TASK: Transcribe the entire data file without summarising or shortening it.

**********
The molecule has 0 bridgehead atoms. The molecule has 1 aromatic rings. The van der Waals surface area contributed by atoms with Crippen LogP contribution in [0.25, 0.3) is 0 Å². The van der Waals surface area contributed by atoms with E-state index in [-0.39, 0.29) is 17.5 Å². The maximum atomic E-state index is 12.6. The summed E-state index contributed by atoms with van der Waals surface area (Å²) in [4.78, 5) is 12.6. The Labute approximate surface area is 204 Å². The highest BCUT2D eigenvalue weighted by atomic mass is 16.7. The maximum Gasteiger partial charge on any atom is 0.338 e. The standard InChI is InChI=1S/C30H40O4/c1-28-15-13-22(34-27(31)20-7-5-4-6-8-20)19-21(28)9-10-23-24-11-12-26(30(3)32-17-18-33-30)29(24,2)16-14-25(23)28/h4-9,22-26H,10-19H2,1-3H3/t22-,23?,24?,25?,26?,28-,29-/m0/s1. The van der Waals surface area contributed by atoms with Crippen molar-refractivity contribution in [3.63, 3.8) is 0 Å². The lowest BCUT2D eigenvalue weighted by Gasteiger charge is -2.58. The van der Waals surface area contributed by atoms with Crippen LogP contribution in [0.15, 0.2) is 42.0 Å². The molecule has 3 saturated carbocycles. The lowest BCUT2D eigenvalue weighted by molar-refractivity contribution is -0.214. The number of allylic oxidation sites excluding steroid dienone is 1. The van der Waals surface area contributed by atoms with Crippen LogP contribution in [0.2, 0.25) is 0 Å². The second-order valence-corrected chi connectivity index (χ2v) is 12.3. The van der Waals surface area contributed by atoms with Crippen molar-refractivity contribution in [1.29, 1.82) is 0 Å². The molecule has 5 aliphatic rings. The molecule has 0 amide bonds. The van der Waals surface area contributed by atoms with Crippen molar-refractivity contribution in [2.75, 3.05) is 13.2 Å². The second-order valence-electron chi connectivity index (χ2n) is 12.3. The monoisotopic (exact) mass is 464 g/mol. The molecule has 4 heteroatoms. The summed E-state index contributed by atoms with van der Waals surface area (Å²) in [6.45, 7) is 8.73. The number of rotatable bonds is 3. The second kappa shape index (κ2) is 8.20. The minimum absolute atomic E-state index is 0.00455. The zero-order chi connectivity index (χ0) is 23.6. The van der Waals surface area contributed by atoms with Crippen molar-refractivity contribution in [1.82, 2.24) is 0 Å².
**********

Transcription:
The molecule has 0 bridgehead atoms. The molecule has 1 aromatic rings. The van der Waals surface area contributed by atoms with Crippen LogP contribution in [0.25, 0.3) is 0 Å². The van der Waals surface area contributed by atoms with E-state index in [-0.39, 0.29) is 17.5 Å². The maximum atomic E-state index is 12.6. The summed E-state index contributed by atoms with van der Waals surface area (Å²) in [4.78, 5) is 12.6. The Labute approximate surface area is 204 Å². The highest BCUT2D eigenvalue weighted by atomic mass is 16.7. The maximum Gasteiger partial charge on any atom is 0.338 e. The standard InChI is InChI=1S/C30H40O4/c1-28-15-13-22(34-27(31)20-7-5-4-6-8-20)19-21(28)9-10-23-24-11-12-26(30(3)32-17-18-33-30)29(24,2)16-14-25(23)28/h4-9,22-26H,10-19H2,1-3H3/t22-,23?,24?,25?,26?,28-,29-/m0/s1. The van der Waals surface area contributed by atoms with Crippen molar-refractivity contribution in [3.63, 3.8) is 0 Å². The lowest BCUT2D eigenvalue weighted by Gasteiger charge is -2.58. The van der Waals surface area contributed by atoms with Crippen LogP contribution in [0.15, 0.2) is 42.0 Å². The molecule has 3 saturated carbocycles. The lowest BCUT2D eigenvalue weighted by molar-refractivity contribution is -0.214. The number of allylic oxidation sites excluding steroid dienone is 1. The van der Waals surface area contributed by atoms with Crippen LogP contribution in [0.2, 0.25) is 0 Å². The second-order valence-corrected chi connectivity index (χ2v) is 12.3. The van der Waals surface area contributed by atoms with Crippen molar-refractivity contribution in [1.29, 1.82) is 0 Å². The molecule has 5 aliphatic rings. The molecule has 0 amide bonds. The van der Waals surface area contributed by atoms with Crippen molar-refractivity contribution in [2.75, 3.05) is 13.2 Å². The second-order valence-electron chi connectivity index (χ2n) is 12.3. The monoisotopic (exact) mass is 464 g/mol. The molecule has 4 heteroatoms. The summed E-state index contributed by atoms with van der Waals surface area (Å²) in [6.45, 7) is 8.73. The number of rotatable bonds is 3. The second kappa shape index (κ2) is 8.20. The minimum absolute atomic E-state index is 0.00455. The zero-order chi connectivity index (χ0) is 23.6. The van der Waals surface area contributed by atoms with Crippen molar-refractivity contribution in [1.82, 2.24) is 0 Å².